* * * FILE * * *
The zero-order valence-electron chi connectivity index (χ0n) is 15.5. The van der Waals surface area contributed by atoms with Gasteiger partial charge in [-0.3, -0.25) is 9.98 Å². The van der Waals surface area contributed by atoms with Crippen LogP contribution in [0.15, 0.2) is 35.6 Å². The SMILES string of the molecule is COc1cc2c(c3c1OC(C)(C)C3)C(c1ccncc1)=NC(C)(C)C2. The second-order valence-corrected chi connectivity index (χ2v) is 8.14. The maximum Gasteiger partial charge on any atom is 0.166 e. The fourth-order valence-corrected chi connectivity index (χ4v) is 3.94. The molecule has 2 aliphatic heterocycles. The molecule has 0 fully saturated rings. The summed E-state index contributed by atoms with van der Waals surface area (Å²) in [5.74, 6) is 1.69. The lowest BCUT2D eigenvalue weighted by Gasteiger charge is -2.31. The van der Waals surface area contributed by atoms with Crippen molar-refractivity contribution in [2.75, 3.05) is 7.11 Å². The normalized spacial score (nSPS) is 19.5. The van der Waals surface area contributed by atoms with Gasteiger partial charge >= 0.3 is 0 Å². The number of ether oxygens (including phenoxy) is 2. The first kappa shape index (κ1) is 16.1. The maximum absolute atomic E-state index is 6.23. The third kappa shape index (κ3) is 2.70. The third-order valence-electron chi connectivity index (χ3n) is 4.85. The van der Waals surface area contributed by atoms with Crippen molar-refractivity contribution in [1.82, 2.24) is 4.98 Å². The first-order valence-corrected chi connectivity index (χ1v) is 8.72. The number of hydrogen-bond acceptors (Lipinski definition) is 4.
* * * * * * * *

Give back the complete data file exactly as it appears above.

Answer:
The zero-order valence-electron chi connectivity index (χ0n) is 15.5. The van der Waals surface area contributed by atoms with Gasteiger partial charge in [-0.3, -0.25) is 9.98 Å². The van der Waals surface area contributed by atoms with Crippen LogP contribution in [0.15, 0.2) is 35.6 Å². The SMILES string of the molecule is COc1cc2c(c3c1OC(C)(C)C3)C(c1ccncc1)=NC(C)(C)C2. The second-order valence-corrected chi connectivity index (χ2v) is 8.14. The maximum Gasteiger partial charge on any atom is 0.166 e. The fourth-order valence-corrected chi connectivity index (χ4v) is 3.94. The molecule has 2 aliphatic heterocycles. The molecule has 0 fully saturated rings. The summed E-state index contributed by atoms with van der Waals surface area (Å²) in [5.74, 6) is 1.69. The lowest BCUT2D eigenvalue weighted by Gasteiger charge is -2.31. The van der Waals surface area contributed by atoms with Crippen molar-refractivity contribution in [2.75, 3.05) is 7.11 Å². The normalized spacial score (nSPS) is 19.5. The van der Waals surface area contributed by atoms with Gasteiger partial charge >= 0.3 is 0 Å². The number of ether oxygens (including phenoxy) is 2. The first kappa shape index (κ1) is 16.1. The maximum absolute atomic E-state index is 6.23. The third kappa shape index (κ3) is 2.70. The third-order valence-electron chi connectivity index (χ3n) is 4.85. The van der Waals surface area contributed by atoms with Crippen molar-refractivity contribution in [1.82, 2.24) is 4.98 Å². The first-order valence-corrected chi connectivity index (χ1v) is 8.72. The number of hydrogen-bond acceptors (Lipinski definition) is 4.